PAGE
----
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Upperbound conclusions GreedyDegree and GreedyFillIn are never worse than any of the others

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GreedyDegree vs GreedyFillIn Experience during project Often equal Sometimes FillIn is better Very rarely, Degree is better On 58 probabilistic networks Equal: 48 times GreedyDegree never better FillIn is better: 7 times by difference one 3 times by difference four

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Lowerbound = upperbound Seemed to happen quite often on probabilistic networks Tested on 59 probabilistic networks 27 had lowerbound = upperbound for some combination of algorithms Average gap of 0.93

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Quick-BB

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By Gogate & Dechter Permutations of vertices give a tree decomposition: elimination order Branch and bound Branch on which vertex is next in the permutation ‘Eliminate’ that vertex in that branch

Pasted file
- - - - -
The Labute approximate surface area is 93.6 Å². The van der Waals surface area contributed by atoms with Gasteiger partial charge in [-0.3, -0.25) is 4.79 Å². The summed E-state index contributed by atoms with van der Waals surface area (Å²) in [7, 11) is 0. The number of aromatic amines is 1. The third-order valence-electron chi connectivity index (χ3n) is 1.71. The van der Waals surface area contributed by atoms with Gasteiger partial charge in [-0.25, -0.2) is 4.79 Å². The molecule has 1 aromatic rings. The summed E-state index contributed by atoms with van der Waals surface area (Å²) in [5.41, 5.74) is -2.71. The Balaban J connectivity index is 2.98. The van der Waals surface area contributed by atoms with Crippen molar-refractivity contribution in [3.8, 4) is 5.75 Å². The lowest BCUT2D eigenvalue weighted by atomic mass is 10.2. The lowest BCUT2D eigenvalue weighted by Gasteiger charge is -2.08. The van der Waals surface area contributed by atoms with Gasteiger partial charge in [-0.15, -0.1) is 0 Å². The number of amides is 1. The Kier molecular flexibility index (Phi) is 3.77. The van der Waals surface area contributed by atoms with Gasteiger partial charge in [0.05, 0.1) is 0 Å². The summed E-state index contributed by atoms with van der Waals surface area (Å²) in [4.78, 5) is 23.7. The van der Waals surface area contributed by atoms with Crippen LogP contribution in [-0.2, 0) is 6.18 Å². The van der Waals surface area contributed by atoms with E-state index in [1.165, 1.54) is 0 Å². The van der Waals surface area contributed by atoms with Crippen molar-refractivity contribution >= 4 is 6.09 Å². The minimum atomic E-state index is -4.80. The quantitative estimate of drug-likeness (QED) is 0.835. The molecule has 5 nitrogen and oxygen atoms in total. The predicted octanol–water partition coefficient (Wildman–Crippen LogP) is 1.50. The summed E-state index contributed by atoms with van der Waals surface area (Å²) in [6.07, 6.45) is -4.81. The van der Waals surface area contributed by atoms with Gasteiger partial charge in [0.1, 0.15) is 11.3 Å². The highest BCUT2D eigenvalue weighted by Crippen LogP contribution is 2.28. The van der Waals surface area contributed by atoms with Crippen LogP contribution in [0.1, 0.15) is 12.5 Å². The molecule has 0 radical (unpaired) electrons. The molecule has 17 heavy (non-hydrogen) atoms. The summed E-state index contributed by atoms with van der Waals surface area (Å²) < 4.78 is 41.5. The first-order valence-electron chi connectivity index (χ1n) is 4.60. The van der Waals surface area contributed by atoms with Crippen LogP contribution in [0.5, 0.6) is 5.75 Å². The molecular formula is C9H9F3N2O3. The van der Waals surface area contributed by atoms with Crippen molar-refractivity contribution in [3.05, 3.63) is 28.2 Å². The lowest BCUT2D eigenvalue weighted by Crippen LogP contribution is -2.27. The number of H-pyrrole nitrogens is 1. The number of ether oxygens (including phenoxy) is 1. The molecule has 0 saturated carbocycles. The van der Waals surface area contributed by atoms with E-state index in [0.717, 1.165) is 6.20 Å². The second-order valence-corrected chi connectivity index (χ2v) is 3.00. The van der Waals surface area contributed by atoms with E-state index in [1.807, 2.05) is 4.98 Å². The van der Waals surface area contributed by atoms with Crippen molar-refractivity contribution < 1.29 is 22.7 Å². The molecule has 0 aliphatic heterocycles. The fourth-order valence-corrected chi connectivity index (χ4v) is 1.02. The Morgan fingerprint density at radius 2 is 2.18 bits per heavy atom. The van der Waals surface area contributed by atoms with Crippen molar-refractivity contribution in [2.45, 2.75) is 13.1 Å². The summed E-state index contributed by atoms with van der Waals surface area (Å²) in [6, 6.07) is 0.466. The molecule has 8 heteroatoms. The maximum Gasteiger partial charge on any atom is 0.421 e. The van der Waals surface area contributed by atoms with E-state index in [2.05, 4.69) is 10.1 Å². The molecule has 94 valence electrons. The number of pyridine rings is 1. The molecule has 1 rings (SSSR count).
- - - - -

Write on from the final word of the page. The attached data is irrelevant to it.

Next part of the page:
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Quick-BB implementation Going into a branch involves a vertex elimination A different one for each branch Solution: work with ‘diffs’ Remember which edges were added going into a branch Remove them when coming out of the branch

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Quick-BB implementation Use minor-min-width as lowerbound in the BB nodes MMW does edge contractions A typical implementation destroys the graph on the way: would require a copy Solution: second set of edge lists, destroy those during MMW, cheap to reset from old lists.

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Quick-BB implementation Don’t need to branch on simplical or almost simplicial vertices Checking only at the start hardly makes a difference Checking at every branch actually makes things slower Our implementation can probably be improved

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Quick-BB implementation Memorize branch-and-bound nodes Idea by Stan van Hoesel We heard about it from Hans Bodlaender Factor 15~20 speed increase! At a memory cost, of course, but not prohibitive

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Quick-BB implementation Start with initial permutation from an upperbound algorithm Doesn’t seem to matter much

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Quick-BB evaluation We don’t achieve the performance Gogate&Dechter report in their paper Gogate&Dechter’s implementation is often faster than they report in their paper But not always, and seems buggy